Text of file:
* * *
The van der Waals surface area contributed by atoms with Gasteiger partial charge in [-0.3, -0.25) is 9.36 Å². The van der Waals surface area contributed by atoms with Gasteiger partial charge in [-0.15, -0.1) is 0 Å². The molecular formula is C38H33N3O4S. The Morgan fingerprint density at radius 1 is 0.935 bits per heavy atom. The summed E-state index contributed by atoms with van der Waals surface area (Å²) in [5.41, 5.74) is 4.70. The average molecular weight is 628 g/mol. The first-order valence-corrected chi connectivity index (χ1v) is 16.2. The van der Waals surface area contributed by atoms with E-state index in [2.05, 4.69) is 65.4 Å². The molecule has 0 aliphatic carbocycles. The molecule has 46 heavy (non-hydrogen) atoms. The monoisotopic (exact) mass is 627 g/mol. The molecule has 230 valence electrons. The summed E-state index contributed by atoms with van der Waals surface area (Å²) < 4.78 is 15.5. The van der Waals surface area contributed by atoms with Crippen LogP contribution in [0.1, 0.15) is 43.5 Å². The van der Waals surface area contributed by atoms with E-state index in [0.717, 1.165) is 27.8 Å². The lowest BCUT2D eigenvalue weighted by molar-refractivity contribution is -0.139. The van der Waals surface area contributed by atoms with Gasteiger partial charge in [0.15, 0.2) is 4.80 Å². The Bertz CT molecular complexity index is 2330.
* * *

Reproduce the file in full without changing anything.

The van der Waals surface area contributed by atoms with Gasteiger partial charge in [-0.3, -0.25) is 9.36 Å². The van der Waals surface area contributed by atoms with Gasteiger partial charge in [-0.15, -0.1) is 0 Å². The molecular formula is C38H33N3O4S. The Morgan fingerprint density at radius 1 is 0.935 bits per heavy atom. The summed E-state index contributed by atoms with van der Waals surface area (Å²) in [5.41, 5.74) is 4.70. The average molecular weight is 628 g/mol. The first-order valence-corrected chi connectivity index (χ1v) is 16.2. The van der Waals surface area contributed by atoms with E-state index in [2.05, 4.69) is 65.4 Å². The molecule has 0 aliphatic carbocycles. The molecule has 46 heavy (non-hydrogen) atoms. The monoisotopic (exact) mass is 627 g/mol. The molecule has 230 valence electrons. The summed E-state index contributed by atoms with van der Waals surface area (Å²) < 4.78 is 15.5. The van der Waals surface area contributed by atoms with Crippen LogP contribution in [0.1, 0.15) is 43.5 Å². The van der Waals surface area contributed by atoms with E-state index in [0.717, 1.165) is 27.8 Å². The lowest BCUT2D eigenvalue weighted by molar-refractivity contribution is -0.139. The van der Waals surface area contributed by atoms with Gasteiger partial charge in [0.15, 0.2) is 4.80 Å². The Bertz CT molecular complexity index is 2330.